Courtesy Hip-Hop Nutcracker

I walked into The Hip-Hop Nutcracker with an open mind, high-school level dance experience, and a noted history of loving the traditional ballet version. That said, expectations for this show were pretty low, simply because I hadn't heard too much buzz about it. But Michael Fitelson and choreographer Jennifer Weber's 2019 production of The Hip-Hop Nutcracker—which stopped at the Keller for two nights earlier this week—was way better than I expected.
Portland Mercury

The show starts with a good 30-minutes of classic hip-hop cuts from DJ Boo, followed by a throw-back intro medley by hip-hop legend Kurtis Blow. After Blow lead us in a New Years Eve-style countdown, the first act began with one of the best parts of the show: electric violinist Jarvis L. Benson.

Since its set in the streets of New York, The Hip-Hop Nutcracker doesn't have much of a set. There's a light post strung with a pair of magical red sneakers, a bench, and a bar top (in the Land of Sweets), but the show successfully created the illusion of a moving set thanks to digital video projected behind the dancers. Perhaps the best use of the animated-video backdrop was when Drosselmeyer led Maria-Clara (Ann-Sylvia Clark) and the Nutcracker (Morris Isby) to the Land of Sweets through a subway portal, virtual-reality style.

The costumes were minimal as well: casual street wear, winter sweaters, and—most notably—Maria-Clara's glittery, high-waisted pants, which glimmered in the stage lights the entire night. Aside from the Benson's violin, there's no live instrumentation. Still, the production was beyond impressive, and that's almost entirely thanks to the talented team of dancers, whose breakdancing stunts had the mostly-white audience of Portlanders exclaiming "wow," "so awesome," and "oh my god!' throughout the show. That's okay because Kurtis Blow told us to make ourselves comfortable, and to scream loudly in excitement if we felt like it.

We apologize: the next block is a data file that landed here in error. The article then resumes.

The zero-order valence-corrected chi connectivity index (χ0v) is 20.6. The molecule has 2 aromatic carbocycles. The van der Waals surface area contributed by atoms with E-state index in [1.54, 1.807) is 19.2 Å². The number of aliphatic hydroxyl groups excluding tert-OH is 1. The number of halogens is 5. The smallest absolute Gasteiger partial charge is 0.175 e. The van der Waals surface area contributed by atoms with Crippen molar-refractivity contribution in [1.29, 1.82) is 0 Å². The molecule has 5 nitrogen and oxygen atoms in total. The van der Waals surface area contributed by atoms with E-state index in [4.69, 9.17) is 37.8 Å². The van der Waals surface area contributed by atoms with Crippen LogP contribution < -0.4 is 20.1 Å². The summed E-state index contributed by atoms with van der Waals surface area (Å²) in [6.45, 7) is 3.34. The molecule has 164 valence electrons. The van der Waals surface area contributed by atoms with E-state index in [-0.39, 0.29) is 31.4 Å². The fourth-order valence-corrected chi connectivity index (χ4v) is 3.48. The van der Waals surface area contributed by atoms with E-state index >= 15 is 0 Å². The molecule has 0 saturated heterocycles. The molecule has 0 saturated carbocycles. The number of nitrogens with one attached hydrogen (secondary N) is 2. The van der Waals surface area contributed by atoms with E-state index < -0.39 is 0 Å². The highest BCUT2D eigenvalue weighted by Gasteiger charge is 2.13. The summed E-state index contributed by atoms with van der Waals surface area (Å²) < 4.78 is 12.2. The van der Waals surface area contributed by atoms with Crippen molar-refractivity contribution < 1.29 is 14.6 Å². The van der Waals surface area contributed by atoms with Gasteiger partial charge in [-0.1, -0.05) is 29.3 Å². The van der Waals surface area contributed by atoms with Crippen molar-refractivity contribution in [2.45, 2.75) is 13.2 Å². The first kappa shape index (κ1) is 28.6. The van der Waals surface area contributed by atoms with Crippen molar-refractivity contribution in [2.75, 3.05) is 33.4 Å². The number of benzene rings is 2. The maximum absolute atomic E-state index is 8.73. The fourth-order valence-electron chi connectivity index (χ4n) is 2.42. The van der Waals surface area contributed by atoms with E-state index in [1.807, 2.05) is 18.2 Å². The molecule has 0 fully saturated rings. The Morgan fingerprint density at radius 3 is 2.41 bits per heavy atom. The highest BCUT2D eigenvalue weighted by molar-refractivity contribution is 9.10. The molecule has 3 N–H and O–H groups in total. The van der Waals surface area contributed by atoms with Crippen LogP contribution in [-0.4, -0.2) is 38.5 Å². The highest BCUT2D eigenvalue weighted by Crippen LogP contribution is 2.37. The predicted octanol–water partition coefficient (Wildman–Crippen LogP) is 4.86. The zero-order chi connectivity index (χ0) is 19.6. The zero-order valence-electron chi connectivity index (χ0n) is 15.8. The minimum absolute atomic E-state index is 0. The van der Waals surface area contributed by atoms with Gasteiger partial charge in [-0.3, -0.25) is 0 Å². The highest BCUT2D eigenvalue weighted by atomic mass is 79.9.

Courtesy Hip-Hop Nutcracker
In certain parts, the show's hip-hop style seemed so perfectly suited to Tchaikovsky's music that I became convinced this is actually a better way to tell The Nutcracker. For instance, when Drosselmeyer introduced his toys to the small street party, the toy-like dancers were on point—not like dancing on their toes, but totally wonderful. A perfectly done marionette puppet (Lily Frias) gave a master class in popping and locking. And the heartfelt romantic numbers (Maria-Clara and Nutcracker; Mom and Dad) were sweet as sugarplums, even in the more casual style.

The longer the show went on, the more all this modern choreography started to resemble ballet—the two dozen dancers demonstrated the same level of gracefulness, strength, and animated expressions that typify the Nutcracker and make it a joy to watch. The production photos do not do the production justice. The ensemble earned a standing ovation! Even my boyfriend, who has never seen a Nutcracker performance in his life, had to admit he was more entertained than he expected to be by all this dancing and wordless acting. Assuming it carries on for a sixth year, I would definitely recommend seeing The Hip-Hop Nutcracker in 2020, when the show's creators and dancers will undoubtedly reach an even higher creative peak.

Portland Mercury